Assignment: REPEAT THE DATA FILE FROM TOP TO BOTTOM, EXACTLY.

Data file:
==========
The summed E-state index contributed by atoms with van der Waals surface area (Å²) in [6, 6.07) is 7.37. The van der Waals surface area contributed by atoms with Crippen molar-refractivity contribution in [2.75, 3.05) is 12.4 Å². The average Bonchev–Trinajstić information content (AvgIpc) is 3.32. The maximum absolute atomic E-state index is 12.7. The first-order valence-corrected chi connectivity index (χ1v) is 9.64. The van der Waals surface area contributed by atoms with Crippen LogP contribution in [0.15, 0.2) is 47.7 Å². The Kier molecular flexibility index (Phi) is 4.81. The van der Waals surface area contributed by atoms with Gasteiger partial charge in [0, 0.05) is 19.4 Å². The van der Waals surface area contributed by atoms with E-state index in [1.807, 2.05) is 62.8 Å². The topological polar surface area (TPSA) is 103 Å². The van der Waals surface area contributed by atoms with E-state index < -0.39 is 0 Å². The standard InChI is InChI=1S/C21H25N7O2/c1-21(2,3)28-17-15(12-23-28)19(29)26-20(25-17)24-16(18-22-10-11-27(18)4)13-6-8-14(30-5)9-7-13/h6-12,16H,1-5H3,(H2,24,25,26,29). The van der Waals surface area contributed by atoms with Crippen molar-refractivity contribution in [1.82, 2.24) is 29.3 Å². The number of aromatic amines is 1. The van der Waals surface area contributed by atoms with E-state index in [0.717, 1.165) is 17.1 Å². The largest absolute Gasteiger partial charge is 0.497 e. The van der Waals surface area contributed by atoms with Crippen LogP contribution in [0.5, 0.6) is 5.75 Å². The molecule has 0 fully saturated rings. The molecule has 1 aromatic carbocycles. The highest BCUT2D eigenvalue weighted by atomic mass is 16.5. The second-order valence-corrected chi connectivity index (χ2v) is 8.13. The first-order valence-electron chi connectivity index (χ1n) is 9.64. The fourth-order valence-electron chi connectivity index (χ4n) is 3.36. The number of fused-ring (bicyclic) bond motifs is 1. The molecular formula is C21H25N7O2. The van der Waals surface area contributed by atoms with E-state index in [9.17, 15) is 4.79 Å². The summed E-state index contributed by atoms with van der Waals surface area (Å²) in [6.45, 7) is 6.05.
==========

The summed E-state index contributed by atoms with van der Waals surface area (Å²) in [6, 6.07) is 7.37. The van der Waals surface area contributed by atoms with Crippen molar-refractivity contribution in [2.75, 3.05) is 12.4 Å². The average Bonchev–Trinajstić information content (AvgIpc) is 3.32. The maximum absolute atomic E-state index is 12.7. The first-order valence-corrected chi connectivity index (χ1v) is 9.64. The van der Waals surface area contributed by atoms with Crippen LogP contribution in [0.15, 0.2) is 47.7 Å². The Kier molecular flexibility index (Phi) is 4.81. The van der Waals surface area contributed by atoms with Gasteiger partial charge in [0, 0.05) is 19.4 Å². The van der Waals surface area contributed by atoms with E-state index in [1.807, 2.05) is 62.8 Å². The topological polar surface area (TPSA) is 103 Å². The van der Waals surface area contributed by atoms with E-state index < -0.39 is 0 Å². The standard InChI is InChI=1S/C21H25N7O2/c1-21(2,3)28-17-15(12-23-28)19(29)26-20(25-17)24-16(18-22-10-11-27(18)4)13-6-8-14(30-5)9-7-13/h6-12,16H,1-5H3,(H2,24,25,26,29). The van der Waals surface area contributed by atoms with Crippen molar-refractivity contribution in [1.82, 2.24) is 29.3 Å². The number of aromatic amines is 1. The van der Waals surface area contributed by atoms with E-state index in [0.717, 1.165) is 17.1 Å². The largest absolute Gasteiger partial charge is 0.497 e. The van der Waals surface area contributed by atoms with Crippen LogP contribution in [0.5, 0.6) is 5.75 Å². The molecule has 0 fully saturated rings. The molecule has 1 aromatic carbocycles. The highest BCUT2D eigenvalue weighted by atomic mass is 16.5. The second-order valence-corrected chi connectivity index (χ2v) is 8.13. The first-order valence-electron chi connectivity index (χ1n) is 9.64. The fourth-order valence-electron chi connectivity index (χ4n) is 3.36. The number of fused-ring (bicyclic) bond motifs is 1. The molecular formula is C21H25N7O2. The van der Waals surface area contributed by atoms with E-state index in [9.17, 15) is 4.79 Å². The summed E-state index contributed by atoms with van der Waals surface area (Å²) in [6.45, 7) is 6.05.